Have you ever heard the expression “All’s fair in love and war?” Think about it for a moment. It implies not only that all the rules are suspended during wartime, but that something called “love” gives sanction to the same anarchy.
In recent years, necessary attention has been focused on rape as a tool of war. The atrocities inflicted on women, children, and men in wartime are unconscionable. But war itself is unconscionable. War destroys the patterns and the structures of everyday life. To me, it’s even more horrible that violence occurs in the context of intimate relationships in peacetime―that this IS everyday life.
If you’re a woman in urban Japan, according to WHO statistics, your lifetime chances of being abused by an intimate partner are 15 in 100. And you’re living in the safest place on earth. If you’re in rural Ethiopia, they’re 71 in 100. In most of the world, they range from 30 to 60 in 100. The familiar, and appalling, one-woman-in-three figure applies to developed Western countries like the US, Canada, Australia, New Zealand, and even progressive Scandinavia―whence the vengeance-seeking virago of the popular Stieg Larsson books and films.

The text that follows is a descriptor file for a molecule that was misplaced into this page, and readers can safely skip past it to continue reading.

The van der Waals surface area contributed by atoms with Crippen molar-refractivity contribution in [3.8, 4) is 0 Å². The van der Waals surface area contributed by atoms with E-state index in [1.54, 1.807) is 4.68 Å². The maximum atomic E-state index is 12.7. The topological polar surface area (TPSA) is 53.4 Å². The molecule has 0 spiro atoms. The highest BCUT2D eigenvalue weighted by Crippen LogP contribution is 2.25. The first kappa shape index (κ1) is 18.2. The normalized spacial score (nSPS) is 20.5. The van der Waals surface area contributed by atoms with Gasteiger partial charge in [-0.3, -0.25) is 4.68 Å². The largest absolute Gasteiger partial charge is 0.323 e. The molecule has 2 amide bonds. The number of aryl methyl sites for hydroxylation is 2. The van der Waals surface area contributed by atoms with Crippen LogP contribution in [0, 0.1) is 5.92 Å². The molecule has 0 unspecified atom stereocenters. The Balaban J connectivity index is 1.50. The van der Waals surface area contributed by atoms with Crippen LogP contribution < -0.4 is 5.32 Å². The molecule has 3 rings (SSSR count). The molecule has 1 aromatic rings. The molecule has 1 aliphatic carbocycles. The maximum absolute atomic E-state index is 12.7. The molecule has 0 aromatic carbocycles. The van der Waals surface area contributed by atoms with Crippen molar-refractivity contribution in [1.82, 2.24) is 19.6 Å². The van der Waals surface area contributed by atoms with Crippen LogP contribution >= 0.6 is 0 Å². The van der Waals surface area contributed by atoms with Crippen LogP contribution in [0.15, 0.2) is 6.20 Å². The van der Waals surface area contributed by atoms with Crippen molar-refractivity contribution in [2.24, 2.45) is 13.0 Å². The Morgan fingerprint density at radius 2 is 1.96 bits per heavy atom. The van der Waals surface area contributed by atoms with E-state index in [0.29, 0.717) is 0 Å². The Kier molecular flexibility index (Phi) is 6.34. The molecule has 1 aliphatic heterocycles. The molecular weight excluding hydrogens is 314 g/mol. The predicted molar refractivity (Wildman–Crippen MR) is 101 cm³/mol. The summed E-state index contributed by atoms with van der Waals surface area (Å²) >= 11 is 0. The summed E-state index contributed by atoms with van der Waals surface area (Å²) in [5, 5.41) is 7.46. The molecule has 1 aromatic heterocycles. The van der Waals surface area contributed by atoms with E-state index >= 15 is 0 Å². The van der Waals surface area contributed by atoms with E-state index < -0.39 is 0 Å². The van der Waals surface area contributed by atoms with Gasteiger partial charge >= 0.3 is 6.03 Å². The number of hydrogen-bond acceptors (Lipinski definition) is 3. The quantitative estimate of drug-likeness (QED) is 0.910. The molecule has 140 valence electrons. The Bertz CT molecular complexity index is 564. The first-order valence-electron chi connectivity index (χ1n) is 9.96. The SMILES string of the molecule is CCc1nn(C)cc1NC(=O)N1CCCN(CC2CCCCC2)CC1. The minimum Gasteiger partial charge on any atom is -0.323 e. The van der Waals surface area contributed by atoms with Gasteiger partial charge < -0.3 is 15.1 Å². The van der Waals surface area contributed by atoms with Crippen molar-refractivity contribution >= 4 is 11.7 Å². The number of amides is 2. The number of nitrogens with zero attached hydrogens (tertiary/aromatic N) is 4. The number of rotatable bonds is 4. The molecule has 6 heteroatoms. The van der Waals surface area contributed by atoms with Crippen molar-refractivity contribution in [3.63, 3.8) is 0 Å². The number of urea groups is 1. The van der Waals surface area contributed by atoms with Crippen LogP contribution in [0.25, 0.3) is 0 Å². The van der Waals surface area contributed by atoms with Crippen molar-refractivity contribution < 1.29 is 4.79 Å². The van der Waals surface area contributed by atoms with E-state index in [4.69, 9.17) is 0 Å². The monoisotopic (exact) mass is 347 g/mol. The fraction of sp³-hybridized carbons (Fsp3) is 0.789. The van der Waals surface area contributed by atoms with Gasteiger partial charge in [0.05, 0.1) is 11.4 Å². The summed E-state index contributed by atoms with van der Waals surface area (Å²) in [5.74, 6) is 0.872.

Even fans who relish The Girl’s rough justice (and I hasten to say I am not one) know prevention is the only sustainable solution to this global epidemic. And most, though certainly not all, of the violence is perpetrated by men. So we welcome a trend that is making its way around the world: a proliferation of programs that engage boys and men in changing the global culture of violence to one of cooperation, equality, and respect for all.
Activist and author Kevin Powell is among the signs of hope. He’s a V-Man, one of 16 who support the V-Day movement and blog on its website: “It is my sincere hope” he says in his most recent blog, “that . . . we can really begin to rethink what manhood can be, what manhood might be.”
That rethinking is going on in families, schools, workplaces, governments, and institutions the world around. Mike Domritz, another V-Man, uses role plays and self-effacing humor to invite audiences to question the assumptions they make in social situations. The venues for his sweetly-titled “May I Kiss You?” presentation include military installations. Read the entire article here.